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Pause for Affect

As the tram passed through Nottingham I saw a young woman sat waiting at the railway station tram stop. As the tram idled beside the platform, people bustling away in the dawn hum of a lively thoroughfare, I noticed that she had a comma, roughly the size of a headphone earbud, tattooed on the inside of her wrist.

Why a comma I wondered, the unassuming punctuation mark flashing at me between sips of her morning coffee. Was this just a trend or did it have some symbolic significance of its own? Of all the punctuation marks at her disposal, why the comma and why not an enthusiastic exclamation or even a pretentious semi-colon? Perhaps it held some symbolism between friends, who when assembled could sound off “comma”, “ellipsis”, “full-stop”, like a grammarian version of the Powerpuff Girls.

I continued to contemplate the hidden meaning of the tattoo as the tram trundled its way into town. Maybe it signified the need to take a pause amongst the helter-skelter of modern life, a restorative inward breath as it were. My secondary school English teacher would tell us that a comma should be inserted at any point in a sentence where you find yourself needing to take a breath, as if all English is meant to be spoken aloud and that a person’s deteriorating aerobic fitness could play havoc with their ability to punctuate a sentence.

Despite knowing how unhelpful this instruction actually is, it remains one of those odd leftovers from childhood that refuses to sit quietly at the back of my mind.

I asked a colleague at work about this, and whether, if pushed, he could ever be persuaded to immortalise a punctuation mark on his skin. We both pondered this for a moment, grateful of an any excuse to delay the opening of Monday morning email.

“Seems like everyone has tattoos these days,” he observed. “Maybe punctuation is all that’s left?”

I recalled an old girlfriend who liked to boast that she designed her own tattoos. Things soured when, following her latest trip to the parlour she lifted her shirt and peeled away the protective clingfilm to reveal a freshly etched abdomen. At first glance the design was rather indistinct – a yellow sphere dappled in frosty whites and auburn shards with an azure streak running in a horizontal line directly underneath. Without pausing to consider the potential long-term consequences of an indelicate comment, I considered the artwork for a moment before praising the daring originality of opting for, of all things, a fried egg. “Can’t be too many of those about,” I offered, “it’s certainly a good conversation starter.”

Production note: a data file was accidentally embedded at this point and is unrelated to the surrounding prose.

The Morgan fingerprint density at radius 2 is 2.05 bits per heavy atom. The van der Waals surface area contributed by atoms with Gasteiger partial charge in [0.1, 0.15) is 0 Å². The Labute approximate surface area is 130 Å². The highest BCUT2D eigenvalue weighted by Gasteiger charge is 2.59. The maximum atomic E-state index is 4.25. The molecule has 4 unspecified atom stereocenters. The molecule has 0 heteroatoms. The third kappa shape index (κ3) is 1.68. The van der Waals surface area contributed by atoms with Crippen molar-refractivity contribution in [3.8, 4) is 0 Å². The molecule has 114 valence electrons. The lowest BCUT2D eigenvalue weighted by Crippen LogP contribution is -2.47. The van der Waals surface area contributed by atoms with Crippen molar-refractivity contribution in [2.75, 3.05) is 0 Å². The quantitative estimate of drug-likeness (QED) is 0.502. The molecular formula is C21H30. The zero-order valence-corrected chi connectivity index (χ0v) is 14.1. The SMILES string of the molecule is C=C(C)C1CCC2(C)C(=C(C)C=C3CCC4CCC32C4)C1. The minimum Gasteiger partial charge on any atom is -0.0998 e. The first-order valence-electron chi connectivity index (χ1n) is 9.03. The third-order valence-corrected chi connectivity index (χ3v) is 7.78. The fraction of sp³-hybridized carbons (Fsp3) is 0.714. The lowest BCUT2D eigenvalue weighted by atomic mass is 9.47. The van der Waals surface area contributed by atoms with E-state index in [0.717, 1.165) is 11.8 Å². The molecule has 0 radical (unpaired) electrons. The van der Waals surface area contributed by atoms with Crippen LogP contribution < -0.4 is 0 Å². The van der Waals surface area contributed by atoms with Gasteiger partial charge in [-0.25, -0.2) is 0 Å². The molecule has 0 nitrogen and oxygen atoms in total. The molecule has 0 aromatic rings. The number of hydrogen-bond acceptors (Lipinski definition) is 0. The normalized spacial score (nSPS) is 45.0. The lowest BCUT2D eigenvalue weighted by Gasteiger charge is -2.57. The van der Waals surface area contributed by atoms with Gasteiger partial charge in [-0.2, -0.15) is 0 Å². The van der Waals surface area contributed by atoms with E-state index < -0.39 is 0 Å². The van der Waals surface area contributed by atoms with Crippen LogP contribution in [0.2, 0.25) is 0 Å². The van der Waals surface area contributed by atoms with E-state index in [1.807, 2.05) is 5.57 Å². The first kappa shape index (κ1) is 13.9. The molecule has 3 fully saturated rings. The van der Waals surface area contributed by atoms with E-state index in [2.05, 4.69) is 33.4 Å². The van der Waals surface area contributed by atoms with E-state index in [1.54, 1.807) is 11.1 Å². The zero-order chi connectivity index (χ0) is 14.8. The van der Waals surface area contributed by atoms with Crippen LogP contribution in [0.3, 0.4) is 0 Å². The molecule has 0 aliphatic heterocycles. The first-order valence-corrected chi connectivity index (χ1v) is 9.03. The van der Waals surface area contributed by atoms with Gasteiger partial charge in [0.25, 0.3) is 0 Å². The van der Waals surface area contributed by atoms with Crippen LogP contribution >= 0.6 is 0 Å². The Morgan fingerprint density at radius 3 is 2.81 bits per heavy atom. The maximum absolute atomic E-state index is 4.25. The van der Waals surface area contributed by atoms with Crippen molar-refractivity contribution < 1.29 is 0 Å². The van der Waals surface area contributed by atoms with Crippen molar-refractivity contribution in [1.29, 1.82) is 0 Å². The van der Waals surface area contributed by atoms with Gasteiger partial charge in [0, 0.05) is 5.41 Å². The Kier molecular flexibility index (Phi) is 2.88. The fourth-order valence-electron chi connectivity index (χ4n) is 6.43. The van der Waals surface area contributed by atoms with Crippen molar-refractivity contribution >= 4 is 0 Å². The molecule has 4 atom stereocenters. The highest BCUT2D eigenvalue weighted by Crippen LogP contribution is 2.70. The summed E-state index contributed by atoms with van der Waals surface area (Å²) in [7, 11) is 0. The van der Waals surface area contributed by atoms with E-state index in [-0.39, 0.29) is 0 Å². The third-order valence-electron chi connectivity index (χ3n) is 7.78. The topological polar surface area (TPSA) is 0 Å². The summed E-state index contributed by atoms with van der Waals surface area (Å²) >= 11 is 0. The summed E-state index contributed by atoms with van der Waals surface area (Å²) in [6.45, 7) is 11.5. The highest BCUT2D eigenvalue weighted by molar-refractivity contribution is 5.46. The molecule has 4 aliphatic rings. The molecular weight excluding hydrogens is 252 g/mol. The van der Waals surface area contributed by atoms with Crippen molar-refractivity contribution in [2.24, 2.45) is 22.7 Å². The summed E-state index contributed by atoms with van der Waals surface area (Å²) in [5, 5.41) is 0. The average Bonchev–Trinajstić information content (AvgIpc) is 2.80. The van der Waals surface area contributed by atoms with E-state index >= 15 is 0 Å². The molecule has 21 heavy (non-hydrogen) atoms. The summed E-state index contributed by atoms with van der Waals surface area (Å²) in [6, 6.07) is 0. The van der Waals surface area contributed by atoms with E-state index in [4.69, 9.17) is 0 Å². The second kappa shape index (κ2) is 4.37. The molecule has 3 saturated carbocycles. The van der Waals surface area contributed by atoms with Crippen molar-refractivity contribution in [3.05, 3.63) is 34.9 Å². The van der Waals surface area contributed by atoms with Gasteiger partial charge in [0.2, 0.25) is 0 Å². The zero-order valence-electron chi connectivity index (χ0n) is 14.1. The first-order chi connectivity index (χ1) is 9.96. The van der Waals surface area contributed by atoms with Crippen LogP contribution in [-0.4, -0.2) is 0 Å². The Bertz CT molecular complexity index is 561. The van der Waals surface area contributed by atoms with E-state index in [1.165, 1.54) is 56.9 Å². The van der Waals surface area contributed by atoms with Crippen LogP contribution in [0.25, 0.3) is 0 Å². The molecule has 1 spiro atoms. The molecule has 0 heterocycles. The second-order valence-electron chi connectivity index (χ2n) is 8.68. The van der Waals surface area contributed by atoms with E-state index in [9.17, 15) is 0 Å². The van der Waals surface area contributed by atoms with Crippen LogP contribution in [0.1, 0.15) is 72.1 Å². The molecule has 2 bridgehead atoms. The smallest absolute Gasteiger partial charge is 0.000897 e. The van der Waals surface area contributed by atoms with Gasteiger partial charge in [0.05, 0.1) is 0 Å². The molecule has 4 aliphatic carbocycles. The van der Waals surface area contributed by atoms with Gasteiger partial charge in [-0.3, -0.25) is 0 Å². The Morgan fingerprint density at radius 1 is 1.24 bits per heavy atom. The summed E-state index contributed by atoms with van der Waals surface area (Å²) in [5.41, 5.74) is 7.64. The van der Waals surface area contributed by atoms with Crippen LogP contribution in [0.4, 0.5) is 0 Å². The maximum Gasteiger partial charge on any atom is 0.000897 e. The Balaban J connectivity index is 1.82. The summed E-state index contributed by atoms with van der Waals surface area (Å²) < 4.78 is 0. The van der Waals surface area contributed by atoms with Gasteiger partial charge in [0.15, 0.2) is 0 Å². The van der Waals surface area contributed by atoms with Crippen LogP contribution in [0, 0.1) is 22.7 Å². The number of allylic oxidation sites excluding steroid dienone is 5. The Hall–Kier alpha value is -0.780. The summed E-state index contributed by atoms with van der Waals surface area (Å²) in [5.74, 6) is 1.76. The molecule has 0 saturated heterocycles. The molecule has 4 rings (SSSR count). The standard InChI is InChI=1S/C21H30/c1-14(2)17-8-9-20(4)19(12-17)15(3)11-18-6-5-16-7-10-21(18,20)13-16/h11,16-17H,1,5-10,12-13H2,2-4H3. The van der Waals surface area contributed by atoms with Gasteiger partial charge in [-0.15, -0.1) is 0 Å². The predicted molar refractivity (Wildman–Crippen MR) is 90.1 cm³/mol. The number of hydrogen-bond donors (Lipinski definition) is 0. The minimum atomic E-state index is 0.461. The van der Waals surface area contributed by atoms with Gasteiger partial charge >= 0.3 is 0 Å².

“It’s not a fried egg, arsehole! “It’s an Ibizan sunset!” she snapped, angrily pulling down the curtain on her artwork and, as it turned out, our relationship.

In truth I have no strong opinions about tattoos or their owners, but even with the most generous benefit of the doubt an eggy sunset, Ibizan or otherwise, was an objectively bad tattoo, but weirdly enough only my second egg-themed one. The first was recounted to me by a friend who along with several other members of a mid-life Glastonbury party had tattooed a scotch egg on a discreet hard-to-see corner of their body after everyone fell deathly ill with food poisoning courtesy of an ill-advised encounter with an unrefrigerated box of this iconic savoury treat. It’s a story that always makes me smile, and I doubt there’s a time when these friends are together, perhaps welcoming the partner of a longstanding member, when the scotch egg story doesn’t make an appearance. That’s a group I’d like to belong to.

With regards to my own epidermis, I can’t say that I have ever felt compelled to tattoo something on my body, but if I did I would hope that there was a good story behind it, preferably a funny one. Many of my friends have found their way into the tattooist’s chair at one time or another, with several embracing it as something approaching a lifestyle, spending thousands on elaborate “sleeves” and complicated designs that seem to constitute a kind of highly personalised Bayeux Tapestry.

It’s not the fear of needles so much that puts me off, although that’s definitely a factor, it’s more that there’s nothing so constant in my life, no interesting quote or memorial date so significant that I feel like I need to make it a permanent feature. For some it’s a case of marking an occasion or important milestone with a tattoo, although there are times when it seems the tattoo itself is almost incidental to the act of bloodletting, where the act itself, the process that is, that is most important, a kind of ritualistic cleansing.

I’ve since learned that what I saw that morning on the tram into town might have been a semicolon which signifies solidarity with those affected by suicide. Stumbling onto this this new information is rather sobering and makes my initial reaction come across as cynical and shamefully ignorant.

In grammatical terms, this most slippery of punctuation marks represents the point where an author could have chosen to end a sentence but chose not to because the thought - the clause - was incomplete but also contingent on what followed next. Without the conjoining intervention of the semicolon the line remains broken. The allusion to drawing one’s life to a premature end then becomes a subtle metaphor.

Repurposing the semicolon in this way is a powerful reminder that language can be woefully insufficient when it comes to trying to decipher the complex and often contradictory states of mind that can take us hostage, and yet it remains our shared system of signs through which we connect with each other. Even a small black dot partially concealed beneath a shirt cuff on a drizzly station platform can flutter into your consciousness and leave an impression.



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